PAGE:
October 16th, 2011


Bicycle designers have set their minds on speed, off-road handling, folding, utility, style, integration (of lights, locking) and perhaps a few other things that don't come to mind at the moment. What about cleaning? Whatever weight penalty I had to pay, to be rid of half the rear triangle, and half the fork, of a bike I did not want to go fast on, would be doubly rewarded by the ease of cleaning afforded, oh, and let's not forget, the ease of changing a tire without removing the wheel.
I know all you major bike makers are avid readers, so here is your mission: look at these non-production designer bikes—Christophe Robillard's Victor Bike and Inoda Sveje's Bike 2.0— and spare a thought for "the help", you know, those little folk to whom we pass our bikes to be cleaned after each ride, so they stay looking like the bikes in your ads.
If you know of any more easy-clean bikes, drop me a note. I might make a list. Belt-drive. Rod drive. Lefty forks. Righty frames. Full high clearance mud guards. Oh, and nothing stays cleaner than raw titanium.  

Commuting via the underworld

A reader, who I shall call Mr Do-Bee, today showed me the route he takes, on his mountain bike, each day to work. He came to this city from Montreal, a decade ago, and has taught himself every off-road route in three council areas. He can go from anywhere, to anywhere else, and never touch bitumen, unless it's simply to cross a road.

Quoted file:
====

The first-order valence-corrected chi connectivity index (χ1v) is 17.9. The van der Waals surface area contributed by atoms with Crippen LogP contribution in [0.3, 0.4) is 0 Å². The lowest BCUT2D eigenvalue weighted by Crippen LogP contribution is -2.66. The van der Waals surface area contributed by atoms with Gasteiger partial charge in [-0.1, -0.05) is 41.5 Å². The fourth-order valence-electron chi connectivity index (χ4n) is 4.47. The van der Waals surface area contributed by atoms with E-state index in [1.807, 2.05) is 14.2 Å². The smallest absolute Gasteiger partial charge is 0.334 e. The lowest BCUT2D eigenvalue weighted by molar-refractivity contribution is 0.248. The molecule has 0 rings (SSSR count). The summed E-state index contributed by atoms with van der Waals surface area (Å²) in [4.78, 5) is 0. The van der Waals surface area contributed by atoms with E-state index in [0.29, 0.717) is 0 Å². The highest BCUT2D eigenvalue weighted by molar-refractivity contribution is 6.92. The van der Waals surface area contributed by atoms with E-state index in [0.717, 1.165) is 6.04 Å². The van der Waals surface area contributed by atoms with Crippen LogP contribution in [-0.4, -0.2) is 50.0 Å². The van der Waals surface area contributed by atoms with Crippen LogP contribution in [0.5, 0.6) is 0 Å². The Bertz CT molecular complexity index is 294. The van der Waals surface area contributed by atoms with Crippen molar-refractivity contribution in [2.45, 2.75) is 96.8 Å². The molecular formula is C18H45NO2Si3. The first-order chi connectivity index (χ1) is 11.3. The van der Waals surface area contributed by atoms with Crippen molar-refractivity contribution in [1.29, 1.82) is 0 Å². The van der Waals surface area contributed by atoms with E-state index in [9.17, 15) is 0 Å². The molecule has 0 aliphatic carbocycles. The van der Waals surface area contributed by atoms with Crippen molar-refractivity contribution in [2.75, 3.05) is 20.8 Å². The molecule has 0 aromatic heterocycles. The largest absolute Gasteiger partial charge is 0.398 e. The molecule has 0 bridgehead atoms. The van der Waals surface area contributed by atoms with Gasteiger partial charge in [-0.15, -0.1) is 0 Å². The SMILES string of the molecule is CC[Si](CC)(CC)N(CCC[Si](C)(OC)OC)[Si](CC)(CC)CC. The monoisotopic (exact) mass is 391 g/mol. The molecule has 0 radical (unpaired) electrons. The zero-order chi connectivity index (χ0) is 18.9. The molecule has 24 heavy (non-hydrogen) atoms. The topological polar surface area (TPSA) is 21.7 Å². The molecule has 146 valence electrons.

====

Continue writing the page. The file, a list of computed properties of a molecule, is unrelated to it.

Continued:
I'm not sure how my neck and kneecap will be tomorrow morning. I've fallen off three times, just trying to keep up with ol' Mr Do-Bee, who is the fastest descender I've ever accompanied on a mountain bike ride. Actually, without me to wait for at the bottom, he would have no use at all for his brakes. He commutes with a laptop and clean clothes in his bag, in a manner best kept secret from his life insurer, laptop insurer, and probably his wife and his children. We've been through creeks, down washed out gullies, through culverts that cut beneath freeways, and somehow popped out on a hill overlooking another city. In the mind of Mr Do-Bee, The Great North Walk, The Glenrock mountain bike trails, and obscure tracks behind fence lines otherwise only used by folk walking dogs, are part of a labyrinthine network of secret passageways, allowing him to treat the world we're living in, here in the light, as though he's of an underworld, and has the power to disappear and pop up anywhere else. As a mostly on-road rider, I feel like a spoilt prince who has only ever been shown the carpeted rooms of his palace, until some mad French-Canadian came and showed me how this city works behind the fake walls. His mind contains what I would call a highly developed, and radical, cycle-space map of this city.